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Childhood diabetes to double

The number of children under five in Europe with type 1 diabetes will double by 2020, according to leading researchers

The incidence of type 1 diabetes in children under the age of five in Europe will double by 2020 if current trends continue, according to experts.

Researchers from Ireland and Hungary have also warned that the number of cases of type 1 diabetes in the over-fives would also increase significantly over the period.

To predict the future impact of the disease in children, researchers analysed diabetes data from 29,311 cases recorded at 20 centres in 17 European countries from 1989-2003. The data showed an overall increase in new cases of type 1 diabetes of 3.9 per cent per year. Over the period the annual increase in children aged 0-4 years was 5.4 per cent and in those aged 5-9 years old there was a rise of 4.3 per cent. In 10-14-year-olds the increase was lower at 2.9 per cent.

Writing in the Lancet, researchers estimate that there were 15,000 reported new cases of type 1 diabetes in children in Europe in 2005, divided among the 0-4 years, 5-9 years and 10-14 years in the ratio of 24 per cent, 37 per cent and 34 per cent, respectively.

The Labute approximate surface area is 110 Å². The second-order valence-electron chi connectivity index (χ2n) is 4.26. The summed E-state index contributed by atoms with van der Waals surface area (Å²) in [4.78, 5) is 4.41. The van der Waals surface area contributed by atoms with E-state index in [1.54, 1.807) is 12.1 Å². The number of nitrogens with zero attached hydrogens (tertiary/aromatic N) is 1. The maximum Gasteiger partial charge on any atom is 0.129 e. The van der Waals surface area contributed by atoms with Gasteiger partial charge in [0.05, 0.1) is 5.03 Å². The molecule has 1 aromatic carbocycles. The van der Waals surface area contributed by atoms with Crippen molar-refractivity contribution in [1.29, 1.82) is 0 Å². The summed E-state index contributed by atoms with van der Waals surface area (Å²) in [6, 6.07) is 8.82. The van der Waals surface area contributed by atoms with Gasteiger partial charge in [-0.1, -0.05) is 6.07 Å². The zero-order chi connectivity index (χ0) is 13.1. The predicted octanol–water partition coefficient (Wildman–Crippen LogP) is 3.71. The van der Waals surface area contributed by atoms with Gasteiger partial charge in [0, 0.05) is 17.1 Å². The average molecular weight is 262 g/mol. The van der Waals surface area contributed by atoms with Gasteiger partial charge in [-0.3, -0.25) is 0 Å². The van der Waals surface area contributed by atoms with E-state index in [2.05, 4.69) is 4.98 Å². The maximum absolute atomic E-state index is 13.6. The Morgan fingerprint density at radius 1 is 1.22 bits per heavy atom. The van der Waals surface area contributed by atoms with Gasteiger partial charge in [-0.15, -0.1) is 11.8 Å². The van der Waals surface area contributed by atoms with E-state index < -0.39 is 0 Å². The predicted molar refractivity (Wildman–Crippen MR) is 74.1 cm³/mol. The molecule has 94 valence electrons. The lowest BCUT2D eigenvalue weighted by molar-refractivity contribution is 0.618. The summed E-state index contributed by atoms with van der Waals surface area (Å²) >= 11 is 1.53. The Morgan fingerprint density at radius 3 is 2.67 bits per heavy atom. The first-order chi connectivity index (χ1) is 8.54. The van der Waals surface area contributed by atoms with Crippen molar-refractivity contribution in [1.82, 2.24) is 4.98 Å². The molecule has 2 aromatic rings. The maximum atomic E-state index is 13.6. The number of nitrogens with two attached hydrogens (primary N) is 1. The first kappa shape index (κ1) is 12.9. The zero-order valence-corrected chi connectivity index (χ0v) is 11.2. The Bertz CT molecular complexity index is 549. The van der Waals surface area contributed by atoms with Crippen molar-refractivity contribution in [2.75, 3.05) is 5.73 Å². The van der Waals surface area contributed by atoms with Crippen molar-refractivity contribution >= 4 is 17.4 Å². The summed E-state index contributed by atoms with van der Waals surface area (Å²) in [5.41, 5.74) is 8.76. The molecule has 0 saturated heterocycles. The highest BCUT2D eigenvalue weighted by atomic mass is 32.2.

Researchers from Queen's University in Belfast and Pecs University in Hungary predict that there will be 24,400 new cases of type 1 diabetes in children by 2020.

If the present trend continues, the total number of cases of the disease, both new and old, in children in Europe under 15 is expected to rise from 94,000 in 2005 to 160,000 in 2020 – an increase of 70 per cent.

"This evidence that children are developing type 1 diabetes at an increasingly younger age is worrying," said Dr Ian Frame, director of research at Diabetes UK. "Parents have the task of giving their children or babies insulin injections several times a day and their children will be at risk of short term complications such as hypoglycaemic episodes and diabetes ketoacidosis, both of which may require hospital treatment if severe."

Researchers say that genetics alone cannot account for the dramatic rise in the number of childhood cases of the disease and warn that lifestyle factors play a significant role. The highest increase in the disease has been in Eastern Europe where lifestyle habits are changing more rapidly than in wealthier Western nations.

"Having a family history of diabetes increases a person's risk of developing the condition. However, the increase is too steep to be put down to just genetic factors, so it must be due to other environment factors," said Dr Frame.

"Other research has suggested factors including low and increased birth weight, an increase in the number of caesarean section births and possibly reduced frequency of early infections. However, a lot more research is needed before we can come to any concrete conclusions about the causes of this rise in type 1 diabetes in younger children," he added.

28th May 2009


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